A number of alternative payment methods can be added to a Shopify store.

  • Paypal.  By default, PayPal payments will be sent to the login email, so ensure this is added to your PayPal account
  • Amazon pay
  • Third-party and alternative payments
  • Manual payment methods.  Configure the messaging given to customers informing them how they can make an offline payment

Creating a Product on Shopify

Product status

A product with product status active will be available for sale.  A draft product will not be visible on the website

Title and Description

A product’s title and description determine the description of the product displayed on the website. 


The title should give the full name and brand of the product without keyword stuffing.  A suitable template might be:

[Brand name] [Product name] [Keywords]

e.g. Tomy Freddie the Firefly Developmental Toy

The title will be included in the page’s title, so it should include major keywords.


In this section, users can add images to the product i.e. images and videos.  Best practice for product images

  • Image should be of a high quality and zoomable (1000+ pixels on the longest side)
  • Main image should show the product only on a white background, close cropped
  • Use multiple images of the product from different angles
  • Include lifestyle shots


The description should give all the salient features of the product and give all the information which will be required to make a purchase.  It should also include all the keywords which user will likely use to find the product online.


Shopify products have three prices set:

  • Price. The price at which the item is offered for sale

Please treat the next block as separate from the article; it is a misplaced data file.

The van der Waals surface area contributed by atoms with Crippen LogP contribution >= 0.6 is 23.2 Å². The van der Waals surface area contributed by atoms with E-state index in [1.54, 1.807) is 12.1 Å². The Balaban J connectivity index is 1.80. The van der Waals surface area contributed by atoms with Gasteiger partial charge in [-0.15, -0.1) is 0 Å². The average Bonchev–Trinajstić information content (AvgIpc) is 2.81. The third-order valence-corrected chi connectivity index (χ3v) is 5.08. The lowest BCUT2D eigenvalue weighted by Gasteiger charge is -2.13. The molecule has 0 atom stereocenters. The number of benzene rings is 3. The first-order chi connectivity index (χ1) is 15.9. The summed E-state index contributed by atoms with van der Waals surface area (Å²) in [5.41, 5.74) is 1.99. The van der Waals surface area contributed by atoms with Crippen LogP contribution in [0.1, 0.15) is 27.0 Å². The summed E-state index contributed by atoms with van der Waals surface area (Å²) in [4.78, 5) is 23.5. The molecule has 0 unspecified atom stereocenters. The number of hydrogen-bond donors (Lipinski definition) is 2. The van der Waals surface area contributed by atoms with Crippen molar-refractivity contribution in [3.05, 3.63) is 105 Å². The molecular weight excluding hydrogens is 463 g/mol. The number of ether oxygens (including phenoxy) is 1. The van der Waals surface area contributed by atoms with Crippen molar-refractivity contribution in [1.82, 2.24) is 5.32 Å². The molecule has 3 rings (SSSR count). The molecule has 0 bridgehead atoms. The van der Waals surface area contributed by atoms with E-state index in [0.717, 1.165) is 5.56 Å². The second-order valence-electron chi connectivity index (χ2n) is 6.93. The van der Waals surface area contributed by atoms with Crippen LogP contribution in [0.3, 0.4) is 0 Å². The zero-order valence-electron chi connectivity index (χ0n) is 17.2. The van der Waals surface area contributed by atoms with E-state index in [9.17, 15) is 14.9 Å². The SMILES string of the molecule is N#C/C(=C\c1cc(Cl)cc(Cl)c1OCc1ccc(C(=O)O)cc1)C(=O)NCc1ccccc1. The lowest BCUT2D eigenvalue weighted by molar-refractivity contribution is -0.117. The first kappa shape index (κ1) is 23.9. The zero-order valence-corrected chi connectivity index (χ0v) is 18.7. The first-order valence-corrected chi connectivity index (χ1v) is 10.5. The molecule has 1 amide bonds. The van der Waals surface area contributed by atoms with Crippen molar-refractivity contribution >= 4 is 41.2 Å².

• Compare at price. The manufacturer recommended price or the price before discounting
  • Cost price.

If you tick charge tax on this product, the tax will be charged at the relevant country rate. The country rates are defined in Settings.  Tax level on a product is set using a collection.


If the product is a physical product, setting the weight will enable weight-based shipping calculation at the checkout. 

HS code and Region of origin are required when shipping products overseas to calculate duty.  If this information is not provided then the product may become stuck at customs or returned to sender.


SKU (Stock numbers)

It is best to set a stock number for each product as this allows products to be uniquely identified in Shopify.  The best practice for stock numbers is as follows:

  • Use a combination of letters and numbers.  This will prevent Excel from treating the stock number as a number
  • Do not start the stock number with a zero.  Excel will strip out preceding zeros
  • For variants, use a stem and then add a variant identifier, e.g. TWO100-Blue, TWO100-Black


Record barcode information if you have it, as this is useful for identifying the product and listing it on marketplaces and Google shopping

Track inventory

If you do not tick Track Quantity, the product will never sell out.  If you tick Track Quantity and also Continue selling when out of stock, the stock can go below zero.

Variant products

Some products come in several different sizes, colours etc.  If the option ‘This product has multiple options, like different sizes or colours’  is ticked, then the user can enter the different options.

Once the product has been converted to a variant product, the product details must then be specified for each variant, e.g. each variant has its own stock level, SKU, barcode etc.


Product metadata are user-defined attributes that can be added to products to record additional information.  Metadata attributes are defined in Settings  metadata.


Inventory can be amended from the Inventory option in the LHS menu.

Product Types

Each product can have one standard product type and one custom product type. 

A standard product type uses a Shopify taxonomy.  It is useful when submitting product data to services like Google shopping which require a standard category.


A product can be assigned to one or more collections. Collections are groups of products.


Product tags are used to categorise products automatically into collections.  They are also used to filter for products on the products screen.